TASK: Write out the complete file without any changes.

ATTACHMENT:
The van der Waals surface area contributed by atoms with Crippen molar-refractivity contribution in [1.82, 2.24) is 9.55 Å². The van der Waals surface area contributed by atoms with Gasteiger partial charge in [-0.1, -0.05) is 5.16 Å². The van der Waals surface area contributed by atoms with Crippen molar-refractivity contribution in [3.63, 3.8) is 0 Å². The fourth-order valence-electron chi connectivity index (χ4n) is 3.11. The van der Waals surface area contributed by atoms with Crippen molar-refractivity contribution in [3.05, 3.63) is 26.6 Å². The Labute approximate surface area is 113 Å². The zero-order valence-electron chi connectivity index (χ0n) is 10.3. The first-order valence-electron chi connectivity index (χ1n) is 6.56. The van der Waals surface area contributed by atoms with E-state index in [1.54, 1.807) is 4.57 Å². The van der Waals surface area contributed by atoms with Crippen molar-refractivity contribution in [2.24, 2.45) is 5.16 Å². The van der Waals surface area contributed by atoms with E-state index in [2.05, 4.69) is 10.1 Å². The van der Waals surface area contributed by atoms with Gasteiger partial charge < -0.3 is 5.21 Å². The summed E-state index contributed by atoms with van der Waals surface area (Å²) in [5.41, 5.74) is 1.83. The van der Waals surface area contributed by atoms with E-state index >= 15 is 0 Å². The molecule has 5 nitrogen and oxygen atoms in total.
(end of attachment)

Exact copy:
The van der Waals surface area contributed by atoms with Crippen molar-refractivity contribution in [1.82, 2.24) is 9.55 Å². The van der Waals surface area contributed by atoms with Gasteiger partial charge in [-0.1, -0.05) is 5.16 Å². The van der Waals surface area contributed by atoms with Crippen molar-refractivity contribution in [3.63, 3.8) is 0 Å². The fourth-order valence-electron chi connectivity index (χ4n) is 3.11. The van der Waals surface area contributed by atoms with Crippen molar-refractivity contribution in [3.05, 3.63) is 26.6 Å². The Labute approximate surface area is 113 Å². The zero-order valence-electron chi connectivity index (χ0n) is 10.3. The first-order valence-electron chi connectivity index (χ1n) is 6.56. The van der Waals surface area contributed by atoms with E-state index in [1.54, 1.807) is 4.57 Å². The van der Waals surface area contributed by atoms with Crippen molar-refractivity contribution in [2.24, 2.45) is 5.16 Å². The van der Waals surface area contributed by atoms with E-state index in [2.05, 4.69) is 10.1 Å². The van der Waals surface area contributed by atoms with Gasteiger partial charge < -0.3 is 5.21 Å². The summed E-state index contributed by atoms with van der Waals surface area (Å²) in [5.41, 5.74) is 1.83. The van der Waals surface area contributed by atoms with E-state index >= 15 is 0 Å². The molecule has 5 nitrogen and oxygen atoms in total.